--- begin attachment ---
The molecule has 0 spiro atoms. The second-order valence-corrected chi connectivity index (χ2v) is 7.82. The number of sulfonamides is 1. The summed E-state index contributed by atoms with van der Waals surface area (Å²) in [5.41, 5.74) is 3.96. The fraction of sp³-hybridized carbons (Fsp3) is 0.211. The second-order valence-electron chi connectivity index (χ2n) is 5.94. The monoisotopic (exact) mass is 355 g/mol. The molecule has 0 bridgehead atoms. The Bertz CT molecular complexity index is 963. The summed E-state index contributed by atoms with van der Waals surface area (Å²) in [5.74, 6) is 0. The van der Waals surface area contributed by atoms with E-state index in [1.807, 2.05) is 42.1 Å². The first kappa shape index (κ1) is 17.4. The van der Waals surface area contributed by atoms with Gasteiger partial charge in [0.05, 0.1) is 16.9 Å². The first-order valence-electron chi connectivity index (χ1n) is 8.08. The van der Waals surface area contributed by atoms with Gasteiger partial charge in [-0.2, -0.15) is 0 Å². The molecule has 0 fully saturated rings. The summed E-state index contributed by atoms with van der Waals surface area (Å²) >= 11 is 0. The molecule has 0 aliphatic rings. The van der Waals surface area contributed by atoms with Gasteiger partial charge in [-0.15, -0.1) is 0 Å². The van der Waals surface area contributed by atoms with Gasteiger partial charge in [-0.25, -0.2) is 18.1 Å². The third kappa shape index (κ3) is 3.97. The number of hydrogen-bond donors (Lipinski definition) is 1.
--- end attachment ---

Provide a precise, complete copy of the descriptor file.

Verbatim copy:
The molecule has 0 spiro atoms. The second-order valence-corrected chi connectivity index (χ2v) is 7.82. The number of sulfonamides is 1. The summed E-state index contributed by atoms with van der Waals surface area (Å²) in [5.41, 5.74) is 3.96. The fraction of sp³-hybridized carbons (Fsp3) is 0.211. The second-order valence-electron chi connectivity index (χ2n) is 5.94. The monoisotopic (exact) mass is 355 g/mol. The molecule has 0 bridgehead atoms. The Bertz CT molecular complexity index is 963. The summed E-state index contributed by atoms with van der Waals surface area (Å²) in [5.74, 6) is 0. The van der Waals surface area contributed by atoms with E-state index in [1.807, 2.05) is 42.1 Å². The first kappa shape index (κ1) is 17.4. The van der Waals surface area contributed by atoms with Gasteiger partial charge in [0.05, 0.1) is 16.9 Å². The first-order valence-electron chi connectivity index (χ1n) is 8.08. The van der Waals surface area contributed by atoms with Gasteiger partial charge in [-0.2, -0.15) is 0 Å². The molecule has 0 fully saturated rings. The summed E-state index contributed by atoms with van der Waals surface area (Å²) >= 11 is 0. The molecule has 0 aliphatic rings. The van der Waals surface area contributed by atoms with Gasteiger partial charge in [-0.15, -0.1) is 0 Å². The van der Waals surface area contributed by atoms with Gasteiger partial charge in [-0.25, -0.2) is 18.1 Å². The third kappa shape index (κ3) is 3.97. The number of hydrogen-bond donors (Lipinski definition) is 1.